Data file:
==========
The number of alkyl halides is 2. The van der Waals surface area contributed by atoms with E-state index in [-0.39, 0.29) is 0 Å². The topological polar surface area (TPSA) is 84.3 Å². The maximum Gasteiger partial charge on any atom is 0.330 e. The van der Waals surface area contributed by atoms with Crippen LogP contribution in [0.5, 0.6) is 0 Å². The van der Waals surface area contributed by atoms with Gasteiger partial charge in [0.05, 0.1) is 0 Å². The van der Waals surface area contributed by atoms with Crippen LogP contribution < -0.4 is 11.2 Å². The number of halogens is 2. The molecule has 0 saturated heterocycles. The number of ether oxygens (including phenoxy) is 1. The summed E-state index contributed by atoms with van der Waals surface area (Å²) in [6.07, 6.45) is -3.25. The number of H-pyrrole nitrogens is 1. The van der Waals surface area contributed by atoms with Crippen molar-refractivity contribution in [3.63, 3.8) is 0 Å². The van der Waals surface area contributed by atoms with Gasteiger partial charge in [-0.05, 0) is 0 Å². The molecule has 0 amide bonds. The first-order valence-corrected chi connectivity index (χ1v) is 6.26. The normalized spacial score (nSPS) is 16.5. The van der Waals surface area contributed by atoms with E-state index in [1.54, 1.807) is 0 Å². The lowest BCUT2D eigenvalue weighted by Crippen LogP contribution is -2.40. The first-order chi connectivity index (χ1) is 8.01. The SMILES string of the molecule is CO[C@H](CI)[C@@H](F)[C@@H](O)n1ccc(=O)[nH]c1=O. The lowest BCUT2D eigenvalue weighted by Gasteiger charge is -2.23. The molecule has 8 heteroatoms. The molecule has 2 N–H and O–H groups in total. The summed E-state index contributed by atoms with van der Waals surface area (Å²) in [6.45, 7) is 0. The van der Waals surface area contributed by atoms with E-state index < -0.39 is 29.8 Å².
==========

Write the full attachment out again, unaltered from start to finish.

The number of alkyl halides is 2. The van der Waals surface area contributed by atoms with E-state index in [-0.39, 0.29) is 0 Å². The topological polar surface area (TPSA) is 84.3 Å². The maximum Gasteiger partial charge on any atom is 0.330 e. The van der Waals surface area contributed by atoms with Crippen LogP contribution in [0.5, 0.6) is 0 Å². The van der Waals surface area contributed by atoms with Gasteiger partial charge in [0.05, 0.1) is 0 Å². The van der Waals surface area contributed by atoms with Crippen LogP contribution < -0.4 is 11.2 Å². The number of halogens is 2. The molecule has 0 saturated heterocycles. The number of ether oxygens (including phenoxy) is 1. The summed E-state index contributed by atoms with van der Waals surface area (Å²) in [6.07, 6.45) is -3.25. The number of H-pyrrole nitrogens is 1. The van der Waals surface area contributed by atoms with Crippen molar-refractivity contribution in [3.63, 3.8) is 0 Å². The van der Waals surface area contributed by atoms with Gasteiger partial charge in [-0.05, 0) is 0 Å². The molecule has 0 amide bonds. The first-order valence-corrected chi connectivity index (χ1v) is 6.26. The normalized spacial score (nSPS) is 16.5. The van der Waals surface area contributed by atoms with E-state index in [1.54, 1.807) is 0 Å². The lowest BCUT2D eigenvalue weighted by Crippen LogP contribution is -2.40. The first-order chi connectivity index (χ1) is 8.01. The SMILES string of the molecule is CO[C@H](CI)[C@@H](F)[C@@H](O)n1ccc(=O)[nH]c1=O. The lowest BCUT2D eigenvalue weighted by Gasteiger charge is -2.23. The molecule has 8 heteroatoms. The molecule has 2 N–H and O–H groups in total. The summed E-state index contributed by atoms with van der Waals surface area (Å²) in [6.45, 7) is 0. The van der Waals surface area contributed by atoms with E-state index < -0.39 is 29.8 Å².